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Floods, insects ravage Burma’s rice production

Rice production in Burma may decline by up to 40 percent from last year in some states due to flooding and insect attacks.

Local sources say that rice harvests in Mon and Karen states of Myanmar are down 40 percent this year compared to those in 2012-13. Farmers along the Done-Tha-Mi river say wet season flooding this year along with heavy rains and insect plagues are liekly to cause severe rice shortages in the region.

Rice yields in around 30 villages from the eastern region of Done-Tha-Mi River are likely to drop by around 43 percent this year compared to the previous year, according to farmers. Open market rice prices are high this year, but farmers say they cannot take advantage of the prices because of low production, most of which will be used to feed their families.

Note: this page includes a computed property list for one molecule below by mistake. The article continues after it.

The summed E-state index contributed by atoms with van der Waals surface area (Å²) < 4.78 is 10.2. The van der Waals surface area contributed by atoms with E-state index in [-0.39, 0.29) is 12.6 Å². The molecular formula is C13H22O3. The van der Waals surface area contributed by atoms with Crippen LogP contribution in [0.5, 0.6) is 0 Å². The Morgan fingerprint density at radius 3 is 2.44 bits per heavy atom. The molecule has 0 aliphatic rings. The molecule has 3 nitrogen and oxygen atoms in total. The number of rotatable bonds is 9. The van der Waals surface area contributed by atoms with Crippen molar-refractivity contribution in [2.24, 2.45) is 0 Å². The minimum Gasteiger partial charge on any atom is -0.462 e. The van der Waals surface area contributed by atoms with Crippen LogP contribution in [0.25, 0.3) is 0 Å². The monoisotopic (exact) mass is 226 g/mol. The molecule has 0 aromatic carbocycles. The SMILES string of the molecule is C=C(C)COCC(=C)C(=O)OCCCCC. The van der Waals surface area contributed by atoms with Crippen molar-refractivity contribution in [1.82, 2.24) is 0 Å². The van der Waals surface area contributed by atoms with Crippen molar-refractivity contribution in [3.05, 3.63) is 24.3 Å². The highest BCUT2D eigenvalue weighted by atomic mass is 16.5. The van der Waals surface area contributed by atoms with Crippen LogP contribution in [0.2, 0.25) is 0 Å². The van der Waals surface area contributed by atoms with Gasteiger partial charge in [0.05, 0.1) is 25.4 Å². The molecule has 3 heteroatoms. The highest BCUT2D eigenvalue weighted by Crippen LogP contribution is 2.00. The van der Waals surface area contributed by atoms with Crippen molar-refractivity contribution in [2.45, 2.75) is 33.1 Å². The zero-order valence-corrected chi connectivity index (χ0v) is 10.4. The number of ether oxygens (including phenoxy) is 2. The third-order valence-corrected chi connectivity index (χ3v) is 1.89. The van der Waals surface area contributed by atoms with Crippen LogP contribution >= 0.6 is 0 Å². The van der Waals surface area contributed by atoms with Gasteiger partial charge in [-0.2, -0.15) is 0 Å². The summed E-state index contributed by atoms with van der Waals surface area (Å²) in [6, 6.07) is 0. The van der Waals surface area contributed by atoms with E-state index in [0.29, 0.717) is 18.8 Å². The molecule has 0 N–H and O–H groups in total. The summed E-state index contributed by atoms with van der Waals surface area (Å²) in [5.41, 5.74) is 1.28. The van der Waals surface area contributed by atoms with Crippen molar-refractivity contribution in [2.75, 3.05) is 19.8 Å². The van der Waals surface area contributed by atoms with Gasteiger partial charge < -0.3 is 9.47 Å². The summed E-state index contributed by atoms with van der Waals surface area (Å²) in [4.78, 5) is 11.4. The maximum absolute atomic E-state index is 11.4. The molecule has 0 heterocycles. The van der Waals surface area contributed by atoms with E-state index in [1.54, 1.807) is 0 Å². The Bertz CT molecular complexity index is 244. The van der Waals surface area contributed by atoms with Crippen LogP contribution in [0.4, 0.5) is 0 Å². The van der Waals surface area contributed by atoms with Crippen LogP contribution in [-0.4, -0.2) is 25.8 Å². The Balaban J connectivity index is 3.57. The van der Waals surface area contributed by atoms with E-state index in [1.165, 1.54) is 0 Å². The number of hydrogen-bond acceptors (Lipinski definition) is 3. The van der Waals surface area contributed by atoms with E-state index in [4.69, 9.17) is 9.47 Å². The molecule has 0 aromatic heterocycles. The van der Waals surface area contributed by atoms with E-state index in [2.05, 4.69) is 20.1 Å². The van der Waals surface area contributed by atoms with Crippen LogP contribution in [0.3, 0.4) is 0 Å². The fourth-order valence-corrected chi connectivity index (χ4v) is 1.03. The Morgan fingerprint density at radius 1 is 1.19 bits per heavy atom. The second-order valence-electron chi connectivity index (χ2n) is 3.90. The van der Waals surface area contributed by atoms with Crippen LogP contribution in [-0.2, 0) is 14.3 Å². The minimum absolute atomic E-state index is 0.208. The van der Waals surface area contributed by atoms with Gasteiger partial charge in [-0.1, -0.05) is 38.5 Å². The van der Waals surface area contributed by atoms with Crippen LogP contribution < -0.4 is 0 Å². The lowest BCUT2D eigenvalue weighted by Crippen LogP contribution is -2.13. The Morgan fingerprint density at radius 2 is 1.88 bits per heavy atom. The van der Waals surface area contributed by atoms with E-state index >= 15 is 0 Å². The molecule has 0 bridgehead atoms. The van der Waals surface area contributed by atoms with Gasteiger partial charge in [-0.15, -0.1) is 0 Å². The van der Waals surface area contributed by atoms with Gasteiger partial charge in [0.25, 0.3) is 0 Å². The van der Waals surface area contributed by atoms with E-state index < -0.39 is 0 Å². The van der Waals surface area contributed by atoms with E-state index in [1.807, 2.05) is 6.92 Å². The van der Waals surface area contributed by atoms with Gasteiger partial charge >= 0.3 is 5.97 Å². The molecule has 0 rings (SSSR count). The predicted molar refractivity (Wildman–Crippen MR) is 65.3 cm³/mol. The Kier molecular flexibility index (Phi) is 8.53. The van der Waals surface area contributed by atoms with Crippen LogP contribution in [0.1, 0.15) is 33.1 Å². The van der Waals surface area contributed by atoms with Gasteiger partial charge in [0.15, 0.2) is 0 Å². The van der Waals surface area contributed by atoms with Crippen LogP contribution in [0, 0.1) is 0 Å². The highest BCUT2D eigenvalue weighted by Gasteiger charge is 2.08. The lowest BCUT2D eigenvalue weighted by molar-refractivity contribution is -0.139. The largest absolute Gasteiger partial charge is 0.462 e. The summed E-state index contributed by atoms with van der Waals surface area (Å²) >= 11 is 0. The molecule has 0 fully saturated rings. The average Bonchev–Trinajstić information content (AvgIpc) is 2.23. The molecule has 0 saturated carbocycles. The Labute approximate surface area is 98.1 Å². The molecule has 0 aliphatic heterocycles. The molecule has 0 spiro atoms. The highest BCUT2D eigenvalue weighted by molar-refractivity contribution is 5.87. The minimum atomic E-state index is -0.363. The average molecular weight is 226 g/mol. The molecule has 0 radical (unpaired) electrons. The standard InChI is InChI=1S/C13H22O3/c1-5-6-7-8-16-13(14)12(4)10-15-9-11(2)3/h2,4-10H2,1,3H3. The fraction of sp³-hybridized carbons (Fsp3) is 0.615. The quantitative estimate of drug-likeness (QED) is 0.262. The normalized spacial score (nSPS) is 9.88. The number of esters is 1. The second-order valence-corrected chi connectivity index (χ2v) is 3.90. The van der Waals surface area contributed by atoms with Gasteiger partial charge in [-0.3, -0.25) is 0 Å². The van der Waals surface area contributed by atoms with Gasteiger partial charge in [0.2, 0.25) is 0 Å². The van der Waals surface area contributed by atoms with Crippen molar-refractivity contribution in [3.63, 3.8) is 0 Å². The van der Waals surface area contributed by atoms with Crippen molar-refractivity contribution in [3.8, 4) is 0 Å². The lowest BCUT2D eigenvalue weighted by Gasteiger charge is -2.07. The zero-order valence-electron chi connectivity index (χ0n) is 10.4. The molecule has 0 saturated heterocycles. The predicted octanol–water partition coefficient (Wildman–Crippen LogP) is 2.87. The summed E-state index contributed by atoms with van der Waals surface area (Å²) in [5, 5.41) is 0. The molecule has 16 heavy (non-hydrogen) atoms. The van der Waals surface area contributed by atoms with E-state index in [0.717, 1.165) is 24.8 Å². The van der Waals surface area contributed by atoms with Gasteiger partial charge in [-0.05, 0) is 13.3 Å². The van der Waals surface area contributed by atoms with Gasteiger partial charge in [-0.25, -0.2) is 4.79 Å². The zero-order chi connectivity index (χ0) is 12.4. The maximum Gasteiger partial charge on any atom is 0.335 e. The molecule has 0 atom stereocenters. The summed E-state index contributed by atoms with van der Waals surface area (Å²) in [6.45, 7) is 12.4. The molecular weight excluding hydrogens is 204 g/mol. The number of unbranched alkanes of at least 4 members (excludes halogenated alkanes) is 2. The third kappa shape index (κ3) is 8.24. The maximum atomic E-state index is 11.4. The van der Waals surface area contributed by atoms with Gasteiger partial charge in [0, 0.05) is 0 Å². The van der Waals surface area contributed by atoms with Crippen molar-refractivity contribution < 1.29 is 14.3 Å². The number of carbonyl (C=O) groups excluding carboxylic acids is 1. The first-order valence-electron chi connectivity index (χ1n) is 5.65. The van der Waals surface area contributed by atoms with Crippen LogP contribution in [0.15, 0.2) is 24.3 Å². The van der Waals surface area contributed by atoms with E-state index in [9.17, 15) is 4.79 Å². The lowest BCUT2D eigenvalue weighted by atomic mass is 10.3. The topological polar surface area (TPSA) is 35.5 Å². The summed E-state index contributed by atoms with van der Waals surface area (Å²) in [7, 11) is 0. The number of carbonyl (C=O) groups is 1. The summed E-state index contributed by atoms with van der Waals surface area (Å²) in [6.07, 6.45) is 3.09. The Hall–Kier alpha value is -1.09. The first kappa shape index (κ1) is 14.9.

However, US Department of Agriculture projections for Burmese rice production remains unchanged. According to the USDA, Burma’s rice production in 2013-14 is expected to increase to around 11 million tons, up about 3 percent from around 10.6 million tons in 2012-13.

Consumption in Burma is estimated at around 10.25 million tons in 2013-14, and exports are projected to reach around 750,000 tons.

This article first appeared on Oryza website on 7 January 2014. Oryza is the global leader in data and industry news concerning rice and is an industry partner of DVB.



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